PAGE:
A 160-nation U.N. climate conference in Ghana split on Friday over ways to pay poor countries to slow deforestation, blamed for producing up to 20 percent of the greenhouse gases caused by human activities.
Options suggested for raising billions of dollars in incentives include markets that would allow trading in the carbon dioxide locked up in trees, higher aid from rich nations and levies on airline tickets or on international shipping.
"It's important that we get to grips with this," Yvo de Boer, head of the U.N. Climate Change Secretariat, told Reuters during the Aug. 21-27 meeting of 1,500 delegates.
"For many developing countries, avoiding deforestation is pretty much the only way they can engage in the climate change regime and reap some benefits," he said of schemes meant to slow logging and burning of forests to clear land for farming.
A U.N. climate conference in Bali last year agreed to explore ways to pay people in the developing world to leave forests standing -- trees soak up carbon dioxide as they grow and release it when they rot or are burned.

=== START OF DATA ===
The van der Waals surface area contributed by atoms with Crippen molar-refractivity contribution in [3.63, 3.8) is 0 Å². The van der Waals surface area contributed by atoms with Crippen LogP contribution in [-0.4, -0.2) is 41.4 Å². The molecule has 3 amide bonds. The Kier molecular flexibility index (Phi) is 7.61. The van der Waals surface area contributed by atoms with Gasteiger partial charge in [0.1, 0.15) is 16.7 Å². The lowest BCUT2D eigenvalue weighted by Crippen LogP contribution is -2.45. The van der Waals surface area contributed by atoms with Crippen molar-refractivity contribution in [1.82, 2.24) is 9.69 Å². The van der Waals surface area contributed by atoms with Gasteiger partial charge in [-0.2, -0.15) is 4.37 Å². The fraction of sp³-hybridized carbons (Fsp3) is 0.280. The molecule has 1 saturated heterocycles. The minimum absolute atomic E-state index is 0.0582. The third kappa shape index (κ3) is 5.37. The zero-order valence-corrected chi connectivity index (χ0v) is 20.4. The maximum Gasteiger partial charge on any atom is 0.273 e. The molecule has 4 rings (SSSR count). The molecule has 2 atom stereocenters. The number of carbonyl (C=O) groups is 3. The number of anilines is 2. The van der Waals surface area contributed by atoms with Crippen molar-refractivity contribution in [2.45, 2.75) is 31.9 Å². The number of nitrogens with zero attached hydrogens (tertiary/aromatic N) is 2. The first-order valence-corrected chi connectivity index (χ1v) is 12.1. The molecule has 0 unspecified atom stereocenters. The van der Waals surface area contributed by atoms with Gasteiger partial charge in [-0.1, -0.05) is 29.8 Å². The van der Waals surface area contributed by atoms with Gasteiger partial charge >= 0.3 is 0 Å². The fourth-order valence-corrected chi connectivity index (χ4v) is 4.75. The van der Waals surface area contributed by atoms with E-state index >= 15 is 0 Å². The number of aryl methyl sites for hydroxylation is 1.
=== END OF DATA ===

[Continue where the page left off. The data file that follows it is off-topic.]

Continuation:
The Accra meeting is working on details as part of a plan to agree a sweeping new U.N. climate treaty by the end of 2009 to avert heatwaves, droughts, more powerful storms, risks of more disease and rising sea levels.
"We think this is particularly relevant to Africa. We want this next climate regime to benefit Africa," said Brice Lalonde of France, speaking on behalf of the European Union. France holds the rotating EU presidency.
He said the EU was willing to consider extra aid or to work out new forms of carbon trading. The European parliament voted this year to auction 15 percent of emissions from aviation and use proceeds for measures such as slowing deforestation.
"We shall perhaps see a new dawn for tropical forests," Lalonde said.
The Pacific island of Tuvalu, threatened by rising seas, said a levy of $20 a tonne on emissions of carbon dioxide from all international aviation and maritime transport would generate revenues of about $24 billion a year.
"A levy of that level is about 0.6 percent of an airfare price," said Ian Fry of Tuvalu. Slowing economic growth in many nations, along with high food and fuel prices, makes it harder to find cash for forest protection.
Friends of the Earth said there were risks that an inflow of funds would push up the value of forests and lead to a land grab by foreign investors that could threaten the rights of indigenous peoples on the land.
But some developing nations said partnerships with business were inevitable.
"This is about rural communities and indigenous peoples. This is about business. We have got to bring communities and the private sector together," said Kevin Conrad of Papua New Guinea, speaking on behalf of about 20 tropical nations.
De Boer played down worries about "carbon colonialism", saying that measures to protect forests seemed to be in the interests of local people who were dependent on the range of species of animals and plants found in forests.